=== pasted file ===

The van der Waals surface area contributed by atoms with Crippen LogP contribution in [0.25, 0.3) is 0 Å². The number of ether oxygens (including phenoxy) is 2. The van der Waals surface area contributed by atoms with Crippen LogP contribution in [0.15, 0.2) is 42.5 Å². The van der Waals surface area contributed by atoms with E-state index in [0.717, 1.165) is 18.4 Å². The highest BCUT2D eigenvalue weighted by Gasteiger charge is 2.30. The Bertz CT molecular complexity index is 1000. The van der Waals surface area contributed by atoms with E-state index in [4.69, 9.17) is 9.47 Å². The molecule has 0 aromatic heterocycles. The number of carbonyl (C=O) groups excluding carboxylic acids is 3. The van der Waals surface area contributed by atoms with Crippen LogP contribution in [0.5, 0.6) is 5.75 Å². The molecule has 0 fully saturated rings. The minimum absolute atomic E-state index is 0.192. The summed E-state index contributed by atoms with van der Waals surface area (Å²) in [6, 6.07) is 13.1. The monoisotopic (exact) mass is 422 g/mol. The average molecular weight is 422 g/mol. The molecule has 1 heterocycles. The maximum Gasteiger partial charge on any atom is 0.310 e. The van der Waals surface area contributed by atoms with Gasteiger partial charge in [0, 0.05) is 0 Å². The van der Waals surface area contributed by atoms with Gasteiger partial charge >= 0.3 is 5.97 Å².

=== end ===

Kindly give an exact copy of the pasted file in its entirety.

The van der Waals surface area contributed by atoms with Crippen LogP contribution in [0.25, 0.3) is 0 Å². The number of ether oxygens (including phenoxy) is 2. The van der Waals surface area contributed by atoms with Crippen LogP contribution in [0.15, 0.2) is 42.5 Å². The van der Waals surface area contributed by atoms with E-state index in [0.717, 1.165) is 18.4 Å². The highest BCUT2D eigenvalue weighted by Gasteiger charge is 2.30. The Bertz CT molecular complexity index is 1000. The van der Waals surface area contributed by atoms with E-state index in [4.69, 9.17) is 9.47 Å². The molecule has 0 aromatic heterocycles. The number of carbonyl (C=O) groups excluding carboxylic acids is 3. The van der Waals surface area contributed by atoms with Crippen LogP contribution in [0.5, 0.6) is 5.75 Å². The molecule has 0 fully saturated rings. The minimum absolute atomic E-state index is 0.192. The summed E-state index contributed by atoms with van der Waals surface area (Å²) in [6, 6.07) is 13.1. The monoisotopic (exact) mass is 422 g/mol. The average molecular weight is 422 g/mol. The molecule has 1 heterocycles. The maximum Gasteiger partial charge on any atom is 0.310 e. The van der Waals surface area contributed by atoms with Gasteiger partial charge in [0, 0.05) is 0 Å². The van der Waals surface area contributed by atoms with Gasteiger partial charge >= 0.3 is 5.97 Å².